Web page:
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Taxpayer's Farm Was Included in Gross Estate, Despite Purported Sale Before Death

(Parker Tax Publishing April 2020)

The Tax Court held that (1) the value of a farm transferred by a decedent to a family limited partnership was includible in his estate because the decedent retained possession or enjoyment of the farm until his death, and (2) transfers to the decedent's children within the three-year period preceding his death were gifts rather than loans and thus the gross estate was increased by the amount of gift tax on those transfers. In addition, the Tax Court held that the estate was not entitled to a charitable deduction with respect to the estate's transfer of assets to a charitable trust because the value of the assets transferred was contingent on an examination by the IRS. Estate of Moore v. Comm'r, T.C. Memo. 2020-40.


Howard Moore owned a 1,000 acre farm in Arizona called Moore Farms. Moore had four children. In 2004, Moore became seriously ill and began making an estate plan. His goals included maintaining control over his assets during his life, treating his children equally upon his death, managing and preserving the value of his assets, and reducing or eliminating federal estate taxes.

Moore's estate plan included the creation of a Living Trust, a Charitable Trust, a Children's Trust, an Irrevocable Trust, a Management Trust, and a family limited partnership (FLP). Moore transferred all his real and intangible personal property to the Living Trust, including Moore Farms. The Living Trust provided that upon Moore's death, after payment of Moore's expenses, claims, taxes, and specific distributions, the remaining trust property should be divided between the Charitable Trust and the Children's Trust. The Charitable Trust was established to make charitable donations through a foundation established by Moore. The amount that the Living Trust would distribute to the Charitable Trust was defined not as a fixed sum or a fixed value of property, but as a fraction of the full value of the estate.

The Irrevocable Trust provided that, upon Moore's death, the trustee was instructed to "distribute an amount equal to the value of any asset of this trust which is includible in my gross estate for federal estate tax purposes" to the Living Trust, to be distributed in accordance with its terms. The estate and the IRS agreed that the only way this clause could become operative was by some examination by the IRS that resulted in the inclusion of additional property in the gross estate.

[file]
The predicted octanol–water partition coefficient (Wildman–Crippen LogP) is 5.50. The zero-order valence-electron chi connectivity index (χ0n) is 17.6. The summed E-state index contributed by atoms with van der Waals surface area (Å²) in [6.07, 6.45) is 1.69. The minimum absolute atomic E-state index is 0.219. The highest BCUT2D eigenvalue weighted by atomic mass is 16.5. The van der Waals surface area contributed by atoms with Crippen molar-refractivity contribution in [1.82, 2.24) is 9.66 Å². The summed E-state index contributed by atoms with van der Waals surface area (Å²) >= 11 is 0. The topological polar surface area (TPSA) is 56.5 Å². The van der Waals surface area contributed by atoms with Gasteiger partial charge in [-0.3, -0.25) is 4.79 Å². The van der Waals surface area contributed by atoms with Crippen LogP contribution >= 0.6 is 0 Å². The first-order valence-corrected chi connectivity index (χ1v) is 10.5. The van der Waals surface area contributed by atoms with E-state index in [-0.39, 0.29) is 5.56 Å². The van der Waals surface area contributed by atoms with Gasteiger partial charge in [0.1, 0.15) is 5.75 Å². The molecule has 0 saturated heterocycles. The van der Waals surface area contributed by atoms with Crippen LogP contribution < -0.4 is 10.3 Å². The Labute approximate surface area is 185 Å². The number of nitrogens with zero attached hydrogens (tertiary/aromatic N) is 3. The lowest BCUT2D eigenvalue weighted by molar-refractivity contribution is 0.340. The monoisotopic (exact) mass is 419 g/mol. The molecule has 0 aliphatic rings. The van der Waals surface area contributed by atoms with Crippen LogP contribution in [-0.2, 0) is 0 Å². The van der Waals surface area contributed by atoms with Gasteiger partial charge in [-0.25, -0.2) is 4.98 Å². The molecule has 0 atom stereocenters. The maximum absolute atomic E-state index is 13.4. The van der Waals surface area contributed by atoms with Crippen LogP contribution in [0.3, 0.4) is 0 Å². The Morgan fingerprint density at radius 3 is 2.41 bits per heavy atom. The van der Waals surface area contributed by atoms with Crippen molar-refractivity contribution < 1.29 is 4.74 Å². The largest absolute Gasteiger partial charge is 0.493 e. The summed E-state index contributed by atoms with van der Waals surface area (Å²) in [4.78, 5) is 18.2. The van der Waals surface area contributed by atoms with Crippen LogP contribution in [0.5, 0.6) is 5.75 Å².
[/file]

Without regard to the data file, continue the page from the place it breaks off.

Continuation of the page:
The FLP was formed with Moore's four children as limited partners and Moore in control of the general partnership interest as a beneficiary of the Management Trust. Moore transferred four-fifths of his interest in Moore's Farm to the FLP. Transfer restrictions prohibited any partner of the FLP from transferring or selling any interest unless the family unanimously agreed. The limited partners also had no right to participate in business management or operations. Each of Moore's children entered into the FLP agreement without seeking legal advice or attempting to negotiate the terms of the agreement.

Moore negotiated a sale of Moore's Farm to an unrelated party in the last months of his life in early 2005. After the sale, Moore continued to live on the property, and the terms of the sale also allowed Moore to continue to operate the farm. With part of the farm sale proceeds, Moore directed the FLP to issue a check for $500,000 to each of his four children in exchange for a note promising to pay the money back to the FLP on or before February 2010. Interest on the notes accrued at 3.6 percent. No payment schedule was specified. None of Moore's children made payments of principal or interest, and the FLP made no effort to collect any payments.

Moore died in late March 2005. In the years following Moore's death, the Irrevocable Trust's trustee transferred large sums of money to the Charitable Trust. Each donation had the same origins. First, the Irrevocable Trust received a transfer of a certain sum from the FLP. That sum was used to fund the Charitable Trust, which then made a payment to the Foundation. From 2007-09 the Charitable Trust made three payments to the Foundation: $790,000 in 2007, $433,818 in 2008, and $433,818 in 2009.